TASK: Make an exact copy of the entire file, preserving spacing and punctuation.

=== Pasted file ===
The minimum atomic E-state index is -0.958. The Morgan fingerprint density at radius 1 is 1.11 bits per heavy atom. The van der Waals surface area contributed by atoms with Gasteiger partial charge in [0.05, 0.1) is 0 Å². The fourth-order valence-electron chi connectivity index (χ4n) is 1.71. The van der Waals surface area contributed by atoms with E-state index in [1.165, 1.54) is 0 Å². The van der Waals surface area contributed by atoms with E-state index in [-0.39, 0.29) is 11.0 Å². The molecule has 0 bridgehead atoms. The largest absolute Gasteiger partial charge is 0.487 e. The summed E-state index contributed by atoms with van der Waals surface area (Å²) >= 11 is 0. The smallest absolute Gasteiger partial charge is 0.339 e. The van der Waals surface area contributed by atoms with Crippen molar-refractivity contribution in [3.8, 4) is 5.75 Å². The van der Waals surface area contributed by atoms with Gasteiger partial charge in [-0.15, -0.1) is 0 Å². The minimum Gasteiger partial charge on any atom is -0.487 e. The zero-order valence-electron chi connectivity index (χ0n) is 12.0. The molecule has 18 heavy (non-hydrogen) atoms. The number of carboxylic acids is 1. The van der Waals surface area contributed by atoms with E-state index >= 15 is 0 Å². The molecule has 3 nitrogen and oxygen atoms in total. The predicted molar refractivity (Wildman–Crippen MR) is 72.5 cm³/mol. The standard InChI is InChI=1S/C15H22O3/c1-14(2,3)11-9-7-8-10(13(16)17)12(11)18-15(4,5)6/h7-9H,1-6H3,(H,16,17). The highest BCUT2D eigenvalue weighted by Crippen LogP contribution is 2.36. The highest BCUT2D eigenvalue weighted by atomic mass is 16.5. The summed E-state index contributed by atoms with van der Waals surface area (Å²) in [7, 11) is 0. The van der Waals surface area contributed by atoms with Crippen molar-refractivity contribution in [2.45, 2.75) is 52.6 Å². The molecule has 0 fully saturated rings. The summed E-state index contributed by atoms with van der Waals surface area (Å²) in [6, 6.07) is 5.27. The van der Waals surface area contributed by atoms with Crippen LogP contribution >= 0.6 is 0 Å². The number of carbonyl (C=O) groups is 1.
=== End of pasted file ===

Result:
The minimum atomic E-state index is -0.958. The Morgan fingerprint density at radius 1 is 1.11 bits per heavy atom. The van der Waals surface area contributed by atoms with Gasteiger partial charge in [0.05, 0.1) is 0 Å². The fourth-order valence-electron chi connectivity index (χ4n) is 1.71. The van der Waals surface area contributed by atoms with E-state index in [1.165, 1.54) is 0 Å². The van der Waals surface area contributed by atoms with E-state index in [-0.39, 0.29) is 11.0 Å². The molecule has 0 bridgehead atoms. The largest absolute Gasteiger partial charge is 0.487 e. The summed E-state index contributed by atoms with van der Waals surface area (Å²) >= 11 is 0. The smallest absolute Gasteiger partial charge is 0.339 e. The van der Waals surface area contributed by atoms with Crippen molar-refractivity contribution in [3.8, 4) is 5.75 Å². The van der Waals surface area contributed by atoms with Gasteiger partial charge in [-0.15, -0.1) is 0 Å². The minimum Gasteiger partial charge on any atom is -0.487 e. The zero-order valence-electron chi connectivity index (χ0n) is 12.0. The molecule has 18 heavy (non-hydrogen) atoms. The number of carboxylic acids is 1. The van der Waals surface area contributed by atoms with E-state index >= 15 is 0 Å². The molecule has 3 nitrogen and oxygen atoms in total. The predicted molar refractivity (Wildman–Crippen MR) is 72.5 cm³/mol. The standard InChI is InChI=1S/C15H22O3/c1-14(2,3)11-9-7-8-10(13(16)17)12(11)18-15(4,5)6/h7-9H,1-6H3,(H,16,17). The highest BCUT2D eigenvalue weighted by Crippen LogP contribution is 2.36. The highest BCUT2D eigenvalue weighted by atomic mass is 16.5. The summed E-state index contributed by atoms with van der Waals surface area (Å²) in [7, 11) is 0. The van der Waals surface area contributed by atoms with Crippen molar-refractivity contribution in [2.45, 2.75) is 52.6 Å². The molecule has 0 fully saturated rings. The summed E-state index contributed by atoms with van der Waals surface area (Å²) in [6, 6.07) is 5.27. The van der Waals surface area contributed by atoms with Crippen LogP contribution >= 0.6 is 0 Å². The number of carbonyl (C=O) groups is 1.